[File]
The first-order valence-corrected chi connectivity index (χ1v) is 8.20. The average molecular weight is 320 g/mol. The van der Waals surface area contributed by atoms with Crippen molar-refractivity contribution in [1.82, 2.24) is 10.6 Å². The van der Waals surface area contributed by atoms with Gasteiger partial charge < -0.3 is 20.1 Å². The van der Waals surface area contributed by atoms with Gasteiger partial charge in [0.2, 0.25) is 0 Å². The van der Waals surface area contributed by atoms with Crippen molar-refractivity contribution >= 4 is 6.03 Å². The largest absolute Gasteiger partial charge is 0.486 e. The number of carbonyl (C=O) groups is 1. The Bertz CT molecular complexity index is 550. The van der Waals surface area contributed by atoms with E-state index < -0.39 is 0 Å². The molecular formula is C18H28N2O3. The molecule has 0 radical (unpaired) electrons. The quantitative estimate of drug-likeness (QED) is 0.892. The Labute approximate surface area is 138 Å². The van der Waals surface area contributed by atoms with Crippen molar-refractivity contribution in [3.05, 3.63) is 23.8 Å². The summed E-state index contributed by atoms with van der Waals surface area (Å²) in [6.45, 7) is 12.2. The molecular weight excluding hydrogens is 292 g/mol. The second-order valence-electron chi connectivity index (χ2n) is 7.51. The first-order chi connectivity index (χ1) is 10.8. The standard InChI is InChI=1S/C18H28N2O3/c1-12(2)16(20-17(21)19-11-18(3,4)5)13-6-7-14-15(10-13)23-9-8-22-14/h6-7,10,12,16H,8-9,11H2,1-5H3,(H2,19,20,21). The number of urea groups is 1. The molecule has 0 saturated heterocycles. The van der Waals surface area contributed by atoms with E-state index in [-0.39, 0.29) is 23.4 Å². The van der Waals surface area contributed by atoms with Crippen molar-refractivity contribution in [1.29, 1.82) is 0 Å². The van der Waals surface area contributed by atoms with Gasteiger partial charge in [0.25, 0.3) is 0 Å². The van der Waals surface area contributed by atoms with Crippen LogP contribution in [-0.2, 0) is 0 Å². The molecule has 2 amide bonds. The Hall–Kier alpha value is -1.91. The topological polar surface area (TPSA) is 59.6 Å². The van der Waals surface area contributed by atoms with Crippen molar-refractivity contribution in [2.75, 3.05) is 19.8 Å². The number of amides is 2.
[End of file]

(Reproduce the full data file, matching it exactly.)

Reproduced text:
The first-order valence-corrected chi connectivity index (χ1v) is 8.20. The average molecular weight is 320 g/mol. The van der Waals surface area contributed by atoms with Crippen molar-refractivity contribution in [1.82, 2.24) is 10.6 Å². The van der Waals surface area contributed by atoms with Gasteiger partial charge < -0.3 is 20.1 Å². The van der Waals surface area contributed by atoms with Gasteiger partial charge in [0.2, 0.25) is 0 Å². The van der Waals surface area contributed by atoms with Crippen molar-refractivity contribution >= 4 is 6.03 Å². The largest absolute Gasteiger partial charge is 0.486 e. The number of carbonyl (C=O) groups is 1. The Bertz CT molecular complexity index is 550. The van der Waals surface area contributed by atoms with E-state index < -0.39 is 0 Å². The molecular formula is C18H28N2O3. The molecule has 0 radical (unpaired) electrons. The quantitative estimate of drug-likeness (QED) is 0.892. The Labute approximate surface area is 138 Å². The van der Waals surface area contributed by atoms with Crippen molar-refractivity contribution in [3.05, 3.63) is 23.8 Å². The summed E-state index contributed by atoms with van der Waals surface area (Å²) in [6.45, 7) is 12.2. The molecular weight excluding hydrogens is 292 g/mol. The second-order valence-electron chi connectivity index (χ2n) is 7.51. The first-order chi connectivity index (χ1) is 10.8. The standard InChI is InChI=1S/C18H28N2O3/c1-12(2)16(20-17(21)19-11-18(3,4)5)13-6-7-14-15(10-13)23-9-8-22-14/h6-7,10,12,16H,8-9,11H2,1-5H3,(H2,19,20,21). The number of urea groups is 1. The molecule has 0 saturated heterocycles. The van der Waals surface area contributed by atoms with E-state index in [-0.39, 0.29) is 23.4 Å². The van der Waals surface area contributed by atoms with Crippen molar-refractivity contribution in [1.29, 1.82) is 0 Å². The van der Waals surface area contributed by atoms with Gasteiger partial charge in [0.25, 0.3) is 0 Å². The van der Waals surface area contributed by atoms with Crippen LogP contribution in [-0.2, 0) is 0 Å². The molecule has 2 amide bonds. The Hall–Kier alpha value is -1.91. The topological polar surface area (TPSA) is 59.6 Å². The van der Waals surface area contributed by atoms with Crippen molar-refractivity contribution in [2.75, 3.05) is 19.8 Å². The number of amides is 2.